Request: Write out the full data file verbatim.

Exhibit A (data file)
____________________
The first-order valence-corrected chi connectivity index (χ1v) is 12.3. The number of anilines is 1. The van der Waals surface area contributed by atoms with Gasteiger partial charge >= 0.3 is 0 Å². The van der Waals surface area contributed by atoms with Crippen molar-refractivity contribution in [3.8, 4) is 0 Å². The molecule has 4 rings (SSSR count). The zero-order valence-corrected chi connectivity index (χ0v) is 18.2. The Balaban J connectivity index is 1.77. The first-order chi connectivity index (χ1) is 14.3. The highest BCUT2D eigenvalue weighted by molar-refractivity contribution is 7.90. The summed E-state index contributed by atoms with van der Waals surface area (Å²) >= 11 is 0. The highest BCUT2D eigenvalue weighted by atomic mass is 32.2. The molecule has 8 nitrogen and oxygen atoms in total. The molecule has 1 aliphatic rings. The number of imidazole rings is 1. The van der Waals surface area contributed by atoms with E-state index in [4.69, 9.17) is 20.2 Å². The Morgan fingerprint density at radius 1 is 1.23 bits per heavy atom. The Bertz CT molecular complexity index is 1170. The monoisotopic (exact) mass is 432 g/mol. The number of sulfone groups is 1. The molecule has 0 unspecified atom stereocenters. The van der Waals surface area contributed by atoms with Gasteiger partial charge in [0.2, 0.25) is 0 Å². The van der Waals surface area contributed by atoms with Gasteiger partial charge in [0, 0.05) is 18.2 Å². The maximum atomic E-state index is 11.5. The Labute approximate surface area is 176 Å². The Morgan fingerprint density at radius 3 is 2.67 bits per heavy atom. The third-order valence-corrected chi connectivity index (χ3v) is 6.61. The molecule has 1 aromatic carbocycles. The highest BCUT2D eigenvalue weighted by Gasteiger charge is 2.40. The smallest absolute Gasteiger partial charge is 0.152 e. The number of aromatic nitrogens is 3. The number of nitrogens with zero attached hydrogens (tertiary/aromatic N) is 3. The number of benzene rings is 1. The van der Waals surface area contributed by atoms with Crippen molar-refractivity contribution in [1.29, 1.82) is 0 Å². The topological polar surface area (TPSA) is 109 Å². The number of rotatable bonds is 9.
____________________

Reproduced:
The first-order valence-corrected chi connectivity index (χ1v) is 12.3. The number of anilines is 1. The van der Waals surface area contributed by atoms with Gasteiger partial charge >= 0.3 is 0 Å². The van der Waals surface area contributed by atoms with Crippen molar-refractivity contribution in [3.8, 4) is 0 Å². The molecule has 4 rings (SSSR count). The zero-order valence-corrected chi connectivity index (χ0v) is 18.2. The Balaban J connectivity index is 1.77. The first-order chi connectivity index (χ1) is 14.3. The highest BCUT2D eigenvalue weighted by molar-refractivity contribution is 7.90. The summed E-state index contributed by atoms with van der Waals surface area (Å²) >= 11 is 0. The highest BCUT2D eigenvalue weighted by atomic mass is 32.2. The molecule has 8 nitrogen and oxygen atoms in total. The molecule has 1 aliphatic rings. The number of imidazole rings is 1. The van der Waals surface area contributed by atoms with E-state index in [4.69, 9.17) is 20.2 Å². The Morgan fingerprint density at radius 1 is 1.23 bits per heavy atom. The Bertz CT molecular complexity index is 1170. The monoisotopic (exact) mass is 432 g/mol. The number of sulfone groups is 1. The molecule has 0 unspecified atom stereocenters. The van der Waals surface area contributed by atoms with Gasteiger partial charge in [0.2, 0.25) is 0 Å². The van der Waals surface area contributed by atoms with Gasteiger partial charge in [0, 0.05) is 18.2 Å². The maximum atomic E-state index is 11.5. The Labute approximate surface area is 176 Å². The Morgan fingerprint density at radius 3 is 2.67 bits per heavy atom. The third-order valence-corrected chi connectivity index (χ3v) is 6.61. The molecule has 1 aromatic carbocycles. The highest BCUT2D eigenvalue weighted by Gasteiger charge is 2.40. The smallest absolute Gasteiger partial charge is 0.152 e. The number of aromatic nitrogens is 3. The number of nitrogens with zero attached hydrogens (tertiary/aromatic N) is 3. The number of benzene rings is 1. The van der Waals surface area contributed by atoms with Crippen molar-refractivity contribution in [1.29, 1.82) is 0 Å². The topological polar surface area (TPSA) is 109 Å². The number of rotatable bonds is 9.